Avoiding Poverty in America – The Citizen

In the richest country in the world, millions of people still live in poverty. In 2020, according to usafacts.org, 11.4% of Americans live in poverty. And, as census.gov reports, that translates to 37.2 million people living in poverty. President Lyndon Johnson’s war on poverty, now 58, has failed to achieve the goal of eliminating poverty in this country.

How did all this happen? More importantly, what can people do to get out of poverty? Two organizations politically at odds have found the same solution.

The two organizations were the Brookings Institute (a left-wing think tank) and the Heritage Foundation (a right-wing group). The results and conclusions of their studies were the same.

Three stages have been described which, regardless of race, religion, gender, sexual orientation, gender identification, wealth status, etc., would almost guarantee that people following them could avoid to live in poverty.

These three steps are:

1) High school diploma.

2) Get a job and keep your job.

3) Wait until you are over 21 and married to have children.

It seems almost too simplistic. Get a degree, get and keep a job, and don’t get married or have children until you’re at least 21 and married. Yet we know that high school dropouts are likely to have menial jobs, if they can get one. And, if they do, promotions and significant salary increases are rare. High school dropouts have an unemployment rate nearly twice that of high school graduates.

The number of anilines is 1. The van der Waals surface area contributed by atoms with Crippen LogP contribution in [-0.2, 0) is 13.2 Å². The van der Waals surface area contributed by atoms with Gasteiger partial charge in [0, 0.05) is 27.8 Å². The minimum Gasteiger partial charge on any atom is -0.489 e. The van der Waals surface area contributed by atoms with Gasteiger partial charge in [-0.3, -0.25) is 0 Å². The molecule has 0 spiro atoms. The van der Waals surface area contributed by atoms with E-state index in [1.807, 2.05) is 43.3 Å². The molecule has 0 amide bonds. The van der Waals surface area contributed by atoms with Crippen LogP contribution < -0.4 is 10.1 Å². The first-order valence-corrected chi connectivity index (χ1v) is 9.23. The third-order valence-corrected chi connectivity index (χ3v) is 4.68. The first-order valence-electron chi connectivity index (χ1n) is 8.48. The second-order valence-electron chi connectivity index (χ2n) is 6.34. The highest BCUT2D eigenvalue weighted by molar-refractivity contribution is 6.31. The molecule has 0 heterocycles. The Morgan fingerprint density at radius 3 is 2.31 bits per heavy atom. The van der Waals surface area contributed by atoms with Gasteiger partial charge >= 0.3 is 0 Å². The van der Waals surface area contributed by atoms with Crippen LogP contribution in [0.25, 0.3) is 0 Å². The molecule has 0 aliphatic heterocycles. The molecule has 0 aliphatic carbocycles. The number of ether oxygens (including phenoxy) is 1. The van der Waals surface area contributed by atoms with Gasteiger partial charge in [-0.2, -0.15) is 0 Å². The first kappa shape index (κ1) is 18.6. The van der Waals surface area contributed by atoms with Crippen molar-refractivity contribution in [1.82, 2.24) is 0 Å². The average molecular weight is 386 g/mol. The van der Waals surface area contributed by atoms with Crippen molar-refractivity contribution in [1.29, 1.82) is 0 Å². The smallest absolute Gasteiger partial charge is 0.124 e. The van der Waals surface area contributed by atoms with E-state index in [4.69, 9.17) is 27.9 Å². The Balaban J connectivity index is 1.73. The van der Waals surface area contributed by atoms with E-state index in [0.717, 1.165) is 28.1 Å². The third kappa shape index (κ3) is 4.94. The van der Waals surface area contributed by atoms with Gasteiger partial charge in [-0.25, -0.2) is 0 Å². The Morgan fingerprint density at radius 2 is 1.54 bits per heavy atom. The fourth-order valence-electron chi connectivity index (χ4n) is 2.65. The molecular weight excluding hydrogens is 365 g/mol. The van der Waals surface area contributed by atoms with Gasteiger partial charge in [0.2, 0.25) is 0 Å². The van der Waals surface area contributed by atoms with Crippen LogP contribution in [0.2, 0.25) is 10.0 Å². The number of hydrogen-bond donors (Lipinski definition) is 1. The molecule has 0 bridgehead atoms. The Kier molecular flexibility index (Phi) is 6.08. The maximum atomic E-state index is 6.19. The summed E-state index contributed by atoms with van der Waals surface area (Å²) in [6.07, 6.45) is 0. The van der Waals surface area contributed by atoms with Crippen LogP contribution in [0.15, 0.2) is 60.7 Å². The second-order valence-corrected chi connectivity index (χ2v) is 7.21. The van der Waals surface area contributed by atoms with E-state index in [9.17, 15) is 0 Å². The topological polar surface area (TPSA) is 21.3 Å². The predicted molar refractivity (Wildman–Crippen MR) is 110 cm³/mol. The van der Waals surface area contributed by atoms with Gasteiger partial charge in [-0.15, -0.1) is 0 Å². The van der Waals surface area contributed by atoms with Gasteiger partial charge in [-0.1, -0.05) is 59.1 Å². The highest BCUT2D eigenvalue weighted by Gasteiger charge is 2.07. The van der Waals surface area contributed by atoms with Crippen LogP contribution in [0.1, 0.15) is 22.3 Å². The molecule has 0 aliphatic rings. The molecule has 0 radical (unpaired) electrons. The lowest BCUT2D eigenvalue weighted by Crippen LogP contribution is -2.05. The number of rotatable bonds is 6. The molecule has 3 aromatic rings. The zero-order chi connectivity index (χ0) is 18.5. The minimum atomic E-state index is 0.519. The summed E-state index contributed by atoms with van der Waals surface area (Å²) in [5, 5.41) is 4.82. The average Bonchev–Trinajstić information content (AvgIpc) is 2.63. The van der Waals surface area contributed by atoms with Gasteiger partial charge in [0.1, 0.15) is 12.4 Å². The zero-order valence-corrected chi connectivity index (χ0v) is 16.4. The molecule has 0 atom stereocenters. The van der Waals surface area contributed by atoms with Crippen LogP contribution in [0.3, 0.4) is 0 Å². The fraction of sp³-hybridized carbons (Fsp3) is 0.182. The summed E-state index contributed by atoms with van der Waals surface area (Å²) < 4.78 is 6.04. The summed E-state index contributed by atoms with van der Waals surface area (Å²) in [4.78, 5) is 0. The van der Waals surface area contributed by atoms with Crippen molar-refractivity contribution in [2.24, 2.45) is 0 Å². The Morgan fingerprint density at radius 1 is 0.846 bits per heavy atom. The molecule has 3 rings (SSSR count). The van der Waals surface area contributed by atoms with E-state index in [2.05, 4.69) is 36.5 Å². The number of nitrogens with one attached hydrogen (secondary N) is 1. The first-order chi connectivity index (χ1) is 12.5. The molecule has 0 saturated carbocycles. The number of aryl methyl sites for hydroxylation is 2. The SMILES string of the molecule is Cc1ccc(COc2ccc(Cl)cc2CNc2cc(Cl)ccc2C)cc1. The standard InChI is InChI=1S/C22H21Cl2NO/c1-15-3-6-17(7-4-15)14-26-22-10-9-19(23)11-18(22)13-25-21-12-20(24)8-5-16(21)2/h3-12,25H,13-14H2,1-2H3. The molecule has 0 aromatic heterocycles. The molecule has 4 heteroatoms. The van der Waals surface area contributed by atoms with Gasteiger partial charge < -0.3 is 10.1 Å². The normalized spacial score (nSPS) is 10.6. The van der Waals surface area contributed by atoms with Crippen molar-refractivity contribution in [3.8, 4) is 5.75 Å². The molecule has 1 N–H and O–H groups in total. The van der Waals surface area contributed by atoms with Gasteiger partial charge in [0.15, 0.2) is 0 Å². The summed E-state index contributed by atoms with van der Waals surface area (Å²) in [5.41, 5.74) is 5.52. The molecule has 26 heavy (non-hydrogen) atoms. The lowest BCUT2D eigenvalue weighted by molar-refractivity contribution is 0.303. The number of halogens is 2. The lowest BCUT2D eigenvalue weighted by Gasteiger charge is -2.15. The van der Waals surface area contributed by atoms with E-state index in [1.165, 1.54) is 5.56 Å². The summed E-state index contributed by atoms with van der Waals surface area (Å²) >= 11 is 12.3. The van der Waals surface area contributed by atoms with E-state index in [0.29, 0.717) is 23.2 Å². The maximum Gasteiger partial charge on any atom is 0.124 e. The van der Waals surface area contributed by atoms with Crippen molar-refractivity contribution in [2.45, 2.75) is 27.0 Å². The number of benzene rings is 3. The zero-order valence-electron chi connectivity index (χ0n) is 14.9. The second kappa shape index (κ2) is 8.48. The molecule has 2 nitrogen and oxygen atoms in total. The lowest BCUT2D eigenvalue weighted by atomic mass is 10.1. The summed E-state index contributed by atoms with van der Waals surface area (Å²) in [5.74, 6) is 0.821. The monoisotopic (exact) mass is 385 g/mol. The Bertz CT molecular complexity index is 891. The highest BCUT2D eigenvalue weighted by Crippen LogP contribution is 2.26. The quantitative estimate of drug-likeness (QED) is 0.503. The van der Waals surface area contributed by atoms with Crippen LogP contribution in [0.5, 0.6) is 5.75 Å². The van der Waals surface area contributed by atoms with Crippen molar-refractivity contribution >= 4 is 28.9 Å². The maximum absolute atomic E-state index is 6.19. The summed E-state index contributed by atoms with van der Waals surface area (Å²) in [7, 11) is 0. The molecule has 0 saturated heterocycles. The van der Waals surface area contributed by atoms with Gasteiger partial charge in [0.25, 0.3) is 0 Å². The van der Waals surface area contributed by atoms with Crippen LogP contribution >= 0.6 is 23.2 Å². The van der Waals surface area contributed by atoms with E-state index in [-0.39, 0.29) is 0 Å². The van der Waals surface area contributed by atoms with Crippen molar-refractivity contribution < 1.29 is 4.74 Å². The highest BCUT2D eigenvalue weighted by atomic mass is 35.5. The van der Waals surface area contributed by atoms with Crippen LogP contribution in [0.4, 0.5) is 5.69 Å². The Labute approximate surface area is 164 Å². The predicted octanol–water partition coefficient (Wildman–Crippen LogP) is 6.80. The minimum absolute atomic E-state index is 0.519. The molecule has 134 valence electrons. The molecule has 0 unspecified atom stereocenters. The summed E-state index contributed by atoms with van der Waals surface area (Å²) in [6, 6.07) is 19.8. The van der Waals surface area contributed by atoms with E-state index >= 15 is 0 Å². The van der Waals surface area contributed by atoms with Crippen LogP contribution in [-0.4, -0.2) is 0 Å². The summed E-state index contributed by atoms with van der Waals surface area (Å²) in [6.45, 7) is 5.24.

While it’s hard to find a job in the first place, the problem is compounded by people leaving those jobs, getting fired, or changing jobs often. I once knew a person who had more than ten different jobs in one year. It’s very difficult to build a track record as a reliable employee with that kind of record. It is also very difficult to get more than minimum wage if you move from job to job.

And getting married and/or having children at a very young age puts extra pressure on the couple/parent and can result in children being brought up in poverty, especially if the child has an absent father. And, as I observed during my years of social work, children raised in poverty have difficulty escaping the cycle of poverty.

According to the US Census, children in married households are the least likely to be in poverty, at 11%. Children living in single-parent families have poverty rates more than twice those of children living in single-parent families (48% versus 22%).

Certainly, there are people who overcome these formidable obstacles and continue to do well. But, according to studies by the Brookings Institute and the Heritage Foundation, there are handicaps that can be avoided and lay the foundations for a better future, one free from the curse of poverty. When left and right agree on something, it’s probably worth noting.

[David Epps is the Rector of the Cathedral of Christ the King (www.ctk.life). Worship services are at 10:00 a.m. on Sundays but is also live streamed at www.ctk.life. He is the bishop of the Diocese of the Mid-South (www.midsouthdiocese.life) and may contacted at [email protected]]

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